Peter smacked me on the back of my head. “Not magnetic north you dummy!” He pointed to the GPS map. “Go by the GPS map north!” He stomped back to the magnetic prospector indicator. The antenna for it was directed ahead of the rover, so when we were close, we could set up a shot, and get ground map from the resulting explosion. I held my temper. I am a calm peaceful man, never losing my temper, but after 2 months roaming around the Martian outback with Peter, I was near the breaking point. We needed to find something. I muttered to myself “North, GPS, drive, steer, stop, whatever.” It was nearing the end of the day, and for safeties sake we would set up camp, tie everything down, and wait out the long night. Usually the weather service would give you warning about any local dust storms, and we were not out during the normal storm season, but after the Novobatski party disaster, you just did not take chances. I pulsed the ground radar, and saw a good solid chunk of rock to anchor to, and headed over to stop for the night.
    “What the hell!” Peter cursed, “Don’t you know how to follow a GPS?” He stomped forward again, and leaned over my shoulder, again, and got right in my face. “What are you doing?” His breath was foul, I don’t think he was brushing regularly any more. I calmly replied, “It’s late in the day, we need to stop for the night.” I pointed to the ground radar readout “There is a good piece of solid rock right over there to anchor, I am parking.” I turned away from his ugly mug and ignored him.
    Peter leaned back and looked at the chronometer.”OK, I guess you are right.” He sat in the co pilot seat. “Let’s park over on that rock for the night.” Like it was his idea in the first place.
    I parked on the broad flat, a rocky face across from the right side shielded us from the continuous breeze that was a constant on Mars. There was not much atmosphere, but it was always in motion. I got up from the seat I had spent too much time in that day, and every other day before that. Peter was an engineer, so he ran the instruments, as I was an over qualified rocket jockey, I had taken a crash course in Areology, so I drove, and watched for the outcroppings of rock that would signal a good find, or at least the area where it should be.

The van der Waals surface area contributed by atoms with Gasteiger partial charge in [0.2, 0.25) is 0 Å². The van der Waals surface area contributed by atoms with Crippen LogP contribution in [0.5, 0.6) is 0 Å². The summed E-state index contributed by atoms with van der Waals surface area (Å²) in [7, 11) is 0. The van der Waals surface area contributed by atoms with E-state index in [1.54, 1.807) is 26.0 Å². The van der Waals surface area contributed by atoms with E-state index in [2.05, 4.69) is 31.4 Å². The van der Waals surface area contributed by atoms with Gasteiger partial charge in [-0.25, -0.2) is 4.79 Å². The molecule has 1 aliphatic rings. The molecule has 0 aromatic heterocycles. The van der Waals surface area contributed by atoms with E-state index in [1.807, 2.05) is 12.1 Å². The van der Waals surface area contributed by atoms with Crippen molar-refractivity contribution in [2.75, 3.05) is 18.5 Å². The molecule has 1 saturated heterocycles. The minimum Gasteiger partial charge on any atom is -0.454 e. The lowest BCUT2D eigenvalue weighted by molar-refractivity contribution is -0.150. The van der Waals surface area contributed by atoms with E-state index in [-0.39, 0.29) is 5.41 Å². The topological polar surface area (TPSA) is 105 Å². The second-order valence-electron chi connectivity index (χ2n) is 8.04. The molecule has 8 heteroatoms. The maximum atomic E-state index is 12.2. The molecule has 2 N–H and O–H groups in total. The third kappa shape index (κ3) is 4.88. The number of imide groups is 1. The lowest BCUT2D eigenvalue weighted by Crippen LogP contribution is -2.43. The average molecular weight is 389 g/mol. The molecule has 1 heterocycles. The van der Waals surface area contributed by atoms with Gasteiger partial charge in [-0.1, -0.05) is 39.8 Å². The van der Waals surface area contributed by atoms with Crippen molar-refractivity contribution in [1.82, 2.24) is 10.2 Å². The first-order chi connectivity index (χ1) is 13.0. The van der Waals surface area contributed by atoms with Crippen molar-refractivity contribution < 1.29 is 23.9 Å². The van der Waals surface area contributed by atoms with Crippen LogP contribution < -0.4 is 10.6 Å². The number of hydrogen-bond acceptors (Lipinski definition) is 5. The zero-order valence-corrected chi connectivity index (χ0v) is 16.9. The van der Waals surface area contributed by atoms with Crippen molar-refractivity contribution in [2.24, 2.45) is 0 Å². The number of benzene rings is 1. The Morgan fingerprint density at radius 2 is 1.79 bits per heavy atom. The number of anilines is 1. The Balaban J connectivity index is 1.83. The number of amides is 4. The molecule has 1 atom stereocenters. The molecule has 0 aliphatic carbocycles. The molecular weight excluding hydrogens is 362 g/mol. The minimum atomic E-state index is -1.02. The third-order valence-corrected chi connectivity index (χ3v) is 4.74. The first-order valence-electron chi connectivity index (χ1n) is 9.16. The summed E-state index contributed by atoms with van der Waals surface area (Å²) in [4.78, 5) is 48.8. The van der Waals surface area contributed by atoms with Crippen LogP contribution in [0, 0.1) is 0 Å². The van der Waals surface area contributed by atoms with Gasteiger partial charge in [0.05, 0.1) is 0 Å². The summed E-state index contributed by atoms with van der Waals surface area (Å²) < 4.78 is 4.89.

“I’m going out to set the spikes.” I said, walking past Peter to get into my Mars-suit. Ain’t technology a grand thing? The bulky spacesuits of the first Lunar explorers was a thing of the past. A Mars suit was light, durable, and you could work in it for hours just like a comfortable set of work clothes. It had to be fitted to you, but came in average sizes, so once you had the initial fitting, replacement parts for it were not too expensive.
    “Yeah, go ahead; I’ll be out in a minute.” Peter was bent over the last printout of the magnetometer, comparing it to the GPS map, planning out the next day’s course. I knew this meant he would come out just in time for me to finish the last anchor point, way too late to actually help. Out the airlock, I stomped around the rover to look for any damage, kicked the tires, no rubber here, but spun metal that would probably outlive me. They really made these babies tough. That was why they were so expensive. I looked around at the outcropping of rock we were sheltered in. Something about it seemed familiar, something itched my memory. It would not come to me, so I ignored it and set the anchors. As I expected, Peter stuck his head out of the airlock just as I set the last anchor.
    “Hey Fred!” He yelled through the intercom. I grimaced, and for the millionth time reminded him, it was a radio, he did not have to yell. “Dang it Peter!” I held a hand up to my head “I’m not deaf, and even if I was, the radio does its own amplifying!” He looked at me sheepishly, again for the millionth time.
    “Sorry Fred, I always forget.” He stepped down, and looked around, hands on his hips. “Something about this looks familiar.” He wandered around the rover. Nothing better to do, I followed. “I don’t know, after the last few weeks, it just looks like another crummy patch of Martian desert to me.” As we passed the side of the rover, I could see the flashing light on the face of the external readout of the Geiger counter. “Hey Peter, are we expecting a solar storm?” I reached over and tapped the readout, as if I could change what a digital display was showing by tapping it that way. Peter turned back and joined me at the display panel. He punched the control, rolling out the entire external access, and pulled out the portable counter. He flipped it on, and we could hear it clicking, though the thin atmosphere carried sound poorly, even with our external mikes on.
    “No, no storm warning, that’s automatic, we would have heard that loud beeping, and had to park and deploy the shields.” We carried powered magnetic shields we could deploy in the event of a strong enough solar storm, Martian atmosphere being too thin to stop much radiation, but it required stopping, and used full power, so you were stuck for the duration.